1. OLIVER McCALL was largely unknown outside of the boxing hardcore when he walked into the Wembley Arena battleground on September 24, 1994 to challenge WBC heavyweight champion, Lennox Lewis. But those that knew McCall were aware of his quality, and Boxing News warned the champion he could be in for a tough night.
2. THE American, hard as nails and mad as a hatter, worked for many years as Mike Tyson’s sparring partner, and claimed to have dropped the fearsome fighter while he was preparing for Michael Spinks. Frank Bruno was also reported to have had problems with McCall, telling him after their sessions: “You’re too good to be a sparring partner, McCall.”
3. LEWIS had shocked many observers in 1992 when he flattened feared Canadian Razor Ruddock in just two rounds – a result which won him the WBC title by default – but he had failed to reproduce that performance since. He had turned back veteran Tony Tucker over 12, struggled at times with Bruno before stopping him suddenly in seven, and allowed the overmatched Phil Jackson to last until the eighth.
4. EVEN so, McCall was made a 5-1 underdog, with odds that were too long, but justifiable. Although he had beaten Francesco Damiani to earn the shot, and stunned previously unbeaten Bruce Seldon three years before, points losses to the likes of Tony Tucker, Buster Douglas, and Orlin Norris suggested McCall was lacking at the very top level.
5. IT would be the last time that Lewis would work with trainer Pepe Correa. The coach had a history of distastefully insulting Lewis’ opponents – he told Bruno that Lewis would blind him – and hurled a suspender belt at McCall in the build-up, sneering: “That’s the only belt you’ll get to wear this week.” The man in charge of McCall’s corner was a classier character. Emanuel Steward had been employed to plot Lewis’ downfall and was working his 94th world title fight.
6. THE fact that Lewis had agreed to a March 1995 defence against bitter rival Riddick Bowe, and there was already talk of a superfight with Mike Tyson for the winner, suggested that McCall was being overlooked. Tyson, awaiting release from prison, had been told he would be granted the No.1 spot with the WBC when he was freed. It was reported he phoned up McCall to wish him luck for the Lewis challenge.
7. McCALL entered the ring in a bizarre state. The then-BN editor, legendary writer Harry Mullan described the scene: “McCall came to the ring in a condition only a shade removed from hysteria. I have never, in 25 years of ringsides around the world, seen a man more motivated and ready for battle. He was actually weeping with tension and emotion as he strode up and down the side of the ring directly above me, occasionally pausing to punch the corner padding or to stare out unseeingly into the crowd, his face contorted and eyes screwed up as tears mingled with the sweat of his dressing room warm-up.”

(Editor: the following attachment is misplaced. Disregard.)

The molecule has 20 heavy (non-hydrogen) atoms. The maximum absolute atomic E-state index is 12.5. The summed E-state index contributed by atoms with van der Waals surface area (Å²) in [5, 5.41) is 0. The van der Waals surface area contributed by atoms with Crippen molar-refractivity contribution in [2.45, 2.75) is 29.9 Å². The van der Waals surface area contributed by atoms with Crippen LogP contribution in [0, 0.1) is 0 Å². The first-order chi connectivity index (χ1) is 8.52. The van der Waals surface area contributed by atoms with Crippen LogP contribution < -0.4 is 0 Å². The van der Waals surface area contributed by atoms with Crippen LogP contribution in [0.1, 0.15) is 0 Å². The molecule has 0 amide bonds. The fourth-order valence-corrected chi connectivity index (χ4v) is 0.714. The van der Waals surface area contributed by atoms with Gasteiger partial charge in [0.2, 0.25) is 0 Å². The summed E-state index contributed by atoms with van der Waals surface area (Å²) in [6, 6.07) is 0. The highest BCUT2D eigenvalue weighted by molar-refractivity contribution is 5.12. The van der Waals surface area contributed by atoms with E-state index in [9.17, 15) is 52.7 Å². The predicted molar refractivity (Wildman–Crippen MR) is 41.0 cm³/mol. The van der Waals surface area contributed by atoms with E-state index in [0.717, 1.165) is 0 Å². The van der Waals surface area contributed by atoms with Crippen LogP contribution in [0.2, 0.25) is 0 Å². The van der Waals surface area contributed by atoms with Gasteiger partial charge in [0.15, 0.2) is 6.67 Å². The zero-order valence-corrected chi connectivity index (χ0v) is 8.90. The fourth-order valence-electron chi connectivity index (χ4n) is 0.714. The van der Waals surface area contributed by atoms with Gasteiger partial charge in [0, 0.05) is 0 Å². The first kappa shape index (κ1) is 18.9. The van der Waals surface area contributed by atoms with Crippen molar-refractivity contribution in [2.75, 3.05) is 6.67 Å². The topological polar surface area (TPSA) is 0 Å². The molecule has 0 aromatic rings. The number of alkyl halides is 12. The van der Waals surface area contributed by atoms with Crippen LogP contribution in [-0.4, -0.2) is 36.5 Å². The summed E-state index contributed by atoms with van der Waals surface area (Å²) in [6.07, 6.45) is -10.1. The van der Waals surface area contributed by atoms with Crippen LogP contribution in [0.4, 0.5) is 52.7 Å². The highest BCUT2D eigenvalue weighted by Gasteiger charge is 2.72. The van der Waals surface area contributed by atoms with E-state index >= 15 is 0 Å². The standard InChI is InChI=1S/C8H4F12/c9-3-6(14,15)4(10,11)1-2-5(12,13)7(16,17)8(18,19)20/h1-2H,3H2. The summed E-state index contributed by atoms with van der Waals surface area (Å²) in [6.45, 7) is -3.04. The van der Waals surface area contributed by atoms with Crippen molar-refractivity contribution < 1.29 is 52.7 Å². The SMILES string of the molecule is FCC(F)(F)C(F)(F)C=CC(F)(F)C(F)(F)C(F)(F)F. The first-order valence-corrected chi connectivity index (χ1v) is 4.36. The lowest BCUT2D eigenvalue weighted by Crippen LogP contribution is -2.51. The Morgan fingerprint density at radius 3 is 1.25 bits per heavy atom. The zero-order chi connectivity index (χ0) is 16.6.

8. AS Mullan observed, “Men in that state are either very dangerous or very vulnerable”. Unfortunately for the Briton, who picked up $3,000,000, it turned out to be the former. A crowd of 7,000 watched Lewis edge the opening round but the pair exchanged right hands and McCall’s seemed the stronger. Even so, Correa sent Lewis out with the instruction; “Go out and knock the bum out.” It provided a curious taster for disaster. Steward had taught McCall to counter Lewis’ lazy left, and when the champion amateurishly hung out his lead with his chin in the air, McCall delivered a frightful right hook over the top. Lennox collapsed, glassy eyed, to the canvas.
9. REFEREE José Guadalupe Garcia began the count. Lewis got to his feet by the time ‘six’ had been tolled but struggled to stand tall. His legs were not reacting well. He hoisted his hands to his chin in a ploy to show he was ready to fight, but the referee did not buy it. He put his arms round the unsteady heavyweight. To experienced ringsiders, it seemed like the right decision. But Lewis protested that the stoppage was premature. McCall, meanwhile, sprang high into the air like a defective Jack in the Box. The fight, and Lewis’ first reign, was over.
10. LEWIS was determined to re-build following the shocking collapse. Out went Correa, and in came that man, Mr Steward. Between them they crafted one of the best careers in heavyweight history before Lewis retired, while champion, in 2003. Along the way, in 1997, the met McCall again. Revenge was served via fifth round stoppage but the contest will always be remembered for the break down Oliver – riddled with substance and alcohol problems – experienced in the ring.